Jonathan Urick Jonathan Urick
Associate Chief Counsel, U.S. Chamber Litigation Center


September 18, 2020


The Growing Flood of Coronavirus Litigation

CNN Business surveys the ongoing flood of coronavirus litigation, including the “hundreds of labor-and-employment cases pertaining to the pandemic that have been filed nationwide.” According to University of South Carolina law professor Joseph Seiner, who warned of a coming litigation “tidal wave,” the number of coronavirus lawsuits will likely “grow exponentially over the next six months to one year.” CNN also interviewed U.S. Chamber EVP and Chief Policy Officer Neil Bradley, who said that employers shouldn't have to worry about “unwarranted lawsuits” when they are “doing the best that they can in following the applicable public health guidelines.”

A Possible Compromise Coronavirus-Relief Bill

Reuters reports that congressional Democrats appear “open to delaying an October recess to get a deal with Republicans on a new coronavirus aid bill,” as a bipartisan group of moderate House members unveiled a compromise bill. According to the article, the White House urged Congress to consider this new proposal. The U.S. Chamber also praised the draft legislation, calling it “a reasonable middle ground,” and also urged lawmakers to include liability protections for businesses.

International Business-Interruption Insurance Litigation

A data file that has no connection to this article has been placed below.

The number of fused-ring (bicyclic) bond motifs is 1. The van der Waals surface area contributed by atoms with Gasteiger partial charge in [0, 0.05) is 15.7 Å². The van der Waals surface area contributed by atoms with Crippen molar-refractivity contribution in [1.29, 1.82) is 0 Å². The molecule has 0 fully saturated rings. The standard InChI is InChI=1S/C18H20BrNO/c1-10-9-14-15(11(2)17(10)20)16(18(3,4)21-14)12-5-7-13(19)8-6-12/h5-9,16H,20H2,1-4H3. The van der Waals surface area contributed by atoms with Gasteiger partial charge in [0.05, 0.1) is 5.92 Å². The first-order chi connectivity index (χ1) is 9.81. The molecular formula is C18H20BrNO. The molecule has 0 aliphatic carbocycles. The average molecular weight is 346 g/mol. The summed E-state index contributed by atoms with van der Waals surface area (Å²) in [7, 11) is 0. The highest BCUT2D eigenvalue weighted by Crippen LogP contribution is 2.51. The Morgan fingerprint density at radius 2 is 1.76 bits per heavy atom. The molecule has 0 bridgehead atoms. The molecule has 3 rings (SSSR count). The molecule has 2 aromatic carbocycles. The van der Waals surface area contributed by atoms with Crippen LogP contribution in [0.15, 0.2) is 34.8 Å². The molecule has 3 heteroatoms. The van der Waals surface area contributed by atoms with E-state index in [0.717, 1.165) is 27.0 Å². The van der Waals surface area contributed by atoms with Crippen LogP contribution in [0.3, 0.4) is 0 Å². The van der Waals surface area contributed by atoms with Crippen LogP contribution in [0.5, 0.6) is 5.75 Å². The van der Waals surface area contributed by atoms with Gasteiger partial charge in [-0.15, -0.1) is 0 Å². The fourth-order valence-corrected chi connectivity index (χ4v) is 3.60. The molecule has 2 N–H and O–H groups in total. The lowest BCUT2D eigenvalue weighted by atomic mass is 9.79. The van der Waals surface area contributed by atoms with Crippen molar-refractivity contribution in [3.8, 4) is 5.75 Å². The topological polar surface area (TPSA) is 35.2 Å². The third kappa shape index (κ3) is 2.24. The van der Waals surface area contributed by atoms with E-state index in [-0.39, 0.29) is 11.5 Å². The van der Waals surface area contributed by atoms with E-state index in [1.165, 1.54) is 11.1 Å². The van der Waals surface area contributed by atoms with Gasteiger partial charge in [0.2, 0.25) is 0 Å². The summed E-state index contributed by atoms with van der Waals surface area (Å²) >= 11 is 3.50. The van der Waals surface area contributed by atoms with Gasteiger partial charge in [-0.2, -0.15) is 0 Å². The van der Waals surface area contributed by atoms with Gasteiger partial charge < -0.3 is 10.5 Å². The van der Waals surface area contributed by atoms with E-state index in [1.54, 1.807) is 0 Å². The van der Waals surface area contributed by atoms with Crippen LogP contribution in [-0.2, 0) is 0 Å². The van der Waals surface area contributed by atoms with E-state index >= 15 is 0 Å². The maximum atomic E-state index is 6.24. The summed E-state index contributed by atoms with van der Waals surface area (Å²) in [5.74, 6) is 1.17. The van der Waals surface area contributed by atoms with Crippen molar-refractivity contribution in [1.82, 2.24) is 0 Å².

According to the Wall Street Journal, the “debate over whether business-interruption insurance policies . . . cover a pandemic is increasingly being tested in global courts, drawing in regulators, insurers, industry groups and company owners.” As litigation over this question proceeds across the United States, international “regulators and insurers are pushing for judgments that can set a precedent that all sides that can then follow.” Policyholders have won favorable judgments against insurers in France and the United Kingdom, and important early test cases remain pending in Australia.

Federal Judge Strikes Down Pennsylvania Coronavirus Orders

The Pennsylvania Record examines U.S. District Judge William Stickman’s recent decision holding Pennsylvania’s coronavirus orders unconstitutional. Appointed by President Trump, Judge Stickman concluded that the State’s limitation on the size of outdoor gatherings violates the First Amendment right to peaceably assemble. He likewise concluded that the stay-at-home and business closure orders issued by the governor and state health department were unconstitutional. The governor plans to seek a stay pending appeal to the Third Circuit.

Federal Class Actions Against Zoom

Finally, Legal Newsline considers the several class actions filed in federal court against Zoom alleging that the company unlawfully shared users’ personal information and misrepresented its security protocols. In its recent motion to dismiss, Zoom argues (among other things) that the plaintiffs remain unharmed and that the company “has worked tirelessly since the pandemic’s onset to keep its services operational and secure, while developing and deploying extensive privacy and security enhancements to address new challenges caused by the massive uptick in non-corporate usage.”

About the authors

Jonathan Urick

Jonathan Urick

Jonathan Urick is associate chief counsel at the U.S. Chamber Litigation Center, the litigation arm of the U.S. Chamber of Commerce. Urick handles a variety of litigation matters for the Chamber.

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